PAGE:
Chapter 4

For a moment, everything seemed to happen in slow motion. As I skidded to a shocked stop on the edge of the pond, I watched as Toni’s hat along with its little red bob disappeared beneath the dark water. I stood, gaping, utterly immobilised by disbelief and fear as the water closed over my friend.


As my eyes raked the quickly stilling surface of the pond, something in the back of my head made the decision for me and I felt my muscles tighten and release as I sprung, arms outstretched, into the darkness. Freezing temperatures rolled over me and I let out a muffled scream as my head surfaced once more some distance away from the shore, before a small ripple of water rolled into my mouth, making me splutter and cough uncontrollably.


My lungs hurt as I tried to clear my throat, but the cold air made it rough and sore. I tried to shout her name, but the ragged, meagre voice that came out could not rival the winds that had picked up above me. I had never been so cold in my life. Back at home, the temperatures had never dropped so low, and the shallow waters had always easily warmed up over the course of the hot, still days.


I could feel my fingers going numb as I churned up the waters, looking before and behind, to the left and right of me, for any sign of Toni. I was about to summon my last remaining strength before the cold froze me to death when I heard an indistinct splash right behind me, and then another. I propelled myself around to face the shore once more, eyes stinging from the cold, toes numb and barely moving as I tried to remain afloat.


Through the water that had splashed into my eyes during my dive, I could barely distinguish a little red bob seemingly jumping up and down above the dark surface of the pond. It was Toni’s hat!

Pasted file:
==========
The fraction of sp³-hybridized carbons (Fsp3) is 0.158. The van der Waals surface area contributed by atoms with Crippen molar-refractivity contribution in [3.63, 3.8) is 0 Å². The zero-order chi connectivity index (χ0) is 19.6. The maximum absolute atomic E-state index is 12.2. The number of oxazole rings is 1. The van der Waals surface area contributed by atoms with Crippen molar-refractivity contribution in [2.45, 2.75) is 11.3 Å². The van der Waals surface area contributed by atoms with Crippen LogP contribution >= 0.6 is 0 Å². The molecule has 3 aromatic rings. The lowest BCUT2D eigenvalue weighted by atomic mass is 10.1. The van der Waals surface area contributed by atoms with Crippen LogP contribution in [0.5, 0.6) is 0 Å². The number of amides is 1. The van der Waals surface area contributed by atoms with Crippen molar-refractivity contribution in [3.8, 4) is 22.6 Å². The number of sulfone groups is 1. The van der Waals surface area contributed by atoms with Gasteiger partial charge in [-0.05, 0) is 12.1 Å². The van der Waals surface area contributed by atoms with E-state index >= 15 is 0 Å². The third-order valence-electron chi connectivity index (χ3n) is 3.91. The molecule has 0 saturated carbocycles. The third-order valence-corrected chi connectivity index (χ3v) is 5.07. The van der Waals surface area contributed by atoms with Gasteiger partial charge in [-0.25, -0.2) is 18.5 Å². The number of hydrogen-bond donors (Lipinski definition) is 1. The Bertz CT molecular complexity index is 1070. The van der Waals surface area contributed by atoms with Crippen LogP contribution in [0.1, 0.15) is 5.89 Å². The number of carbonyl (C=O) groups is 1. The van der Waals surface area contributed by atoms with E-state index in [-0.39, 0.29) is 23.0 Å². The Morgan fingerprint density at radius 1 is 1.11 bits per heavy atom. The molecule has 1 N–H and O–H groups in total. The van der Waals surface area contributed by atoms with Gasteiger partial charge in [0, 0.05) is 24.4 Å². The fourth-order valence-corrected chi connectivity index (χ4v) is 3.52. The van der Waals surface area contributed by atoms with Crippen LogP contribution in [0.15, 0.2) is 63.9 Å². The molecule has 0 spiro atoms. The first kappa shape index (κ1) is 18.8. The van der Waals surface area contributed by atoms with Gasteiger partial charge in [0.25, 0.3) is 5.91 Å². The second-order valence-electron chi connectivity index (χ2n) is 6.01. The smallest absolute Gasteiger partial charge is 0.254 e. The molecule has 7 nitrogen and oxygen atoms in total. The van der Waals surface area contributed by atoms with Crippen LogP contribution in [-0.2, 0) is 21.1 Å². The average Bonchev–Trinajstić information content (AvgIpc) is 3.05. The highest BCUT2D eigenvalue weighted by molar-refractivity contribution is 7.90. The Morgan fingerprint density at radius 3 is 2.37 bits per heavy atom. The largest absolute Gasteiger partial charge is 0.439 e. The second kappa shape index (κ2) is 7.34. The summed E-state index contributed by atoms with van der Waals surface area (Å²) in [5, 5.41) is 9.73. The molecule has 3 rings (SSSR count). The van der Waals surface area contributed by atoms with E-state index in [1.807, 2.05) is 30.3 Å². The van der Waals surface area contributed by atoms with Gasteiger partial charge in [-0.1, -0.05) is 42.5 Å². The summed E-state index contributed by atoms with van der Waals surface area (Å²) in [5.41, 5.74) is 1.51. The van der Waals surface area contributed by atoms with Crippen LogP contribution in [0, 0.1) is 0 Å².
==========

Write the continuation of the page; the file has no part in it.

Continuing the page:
Madly, I swam towards it, pushing my feet against the murky water, forcing my lungs to transfer air in and out of my body as I gasped for a breath. Channelling all my energy towards the red bob, I saw as I got nearer that the bobbing had decreased. My ears could hear no more splashing. As I pushed myself on the final few strokes to the red bob, I realised, dismayed, how still the water had become once more, and as soon as I neared Toni’s hat, I understood why.


She lay there in the water, so peaceful and beautiful. She was ghostly white. Her hat, snuggly fitted by the family’s professional dress fitter had stayed on throughout all of Toni’s struggles.


My eyes stinging, this time with tears, I dragged Toni’s drenched body back to the shore, pushing and rolling her onto dry land before hauling myself out to huddle beside her, teeth chattering and eyes blurry with both tears and dirty pond water. A sob escaped my lips, and I wondered if they could possibly be as blue as Toni’s were now. I wondered how long she had struggled for underwater while I was too far away to guess where she was. I tried to blow into her mouth, tried to rub up and down her arms to warm her up, hoping she would open her eyes and tell me she would never again run like that to the pond.


But Toni remained utterly still and composed, shedding not a beacon of light for my hope to remain. Instead, as the rays of the sun became shorter, the light fainter, what had remained of my unexplainable hopefulness that she may still be alive dwindled and went out, just like a candle I had seen which had lost its fight against the breeze from the window in the house. Just like that candle, Toni too had succumbed to a more powerful force and was inconsolably, and with no possibility of return, silent forever.

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The first paragraph sent a chill through me. Oh my goodness that image of that red hat sinking below the ice. Oooh

What a way to capture a reader and hold him or her.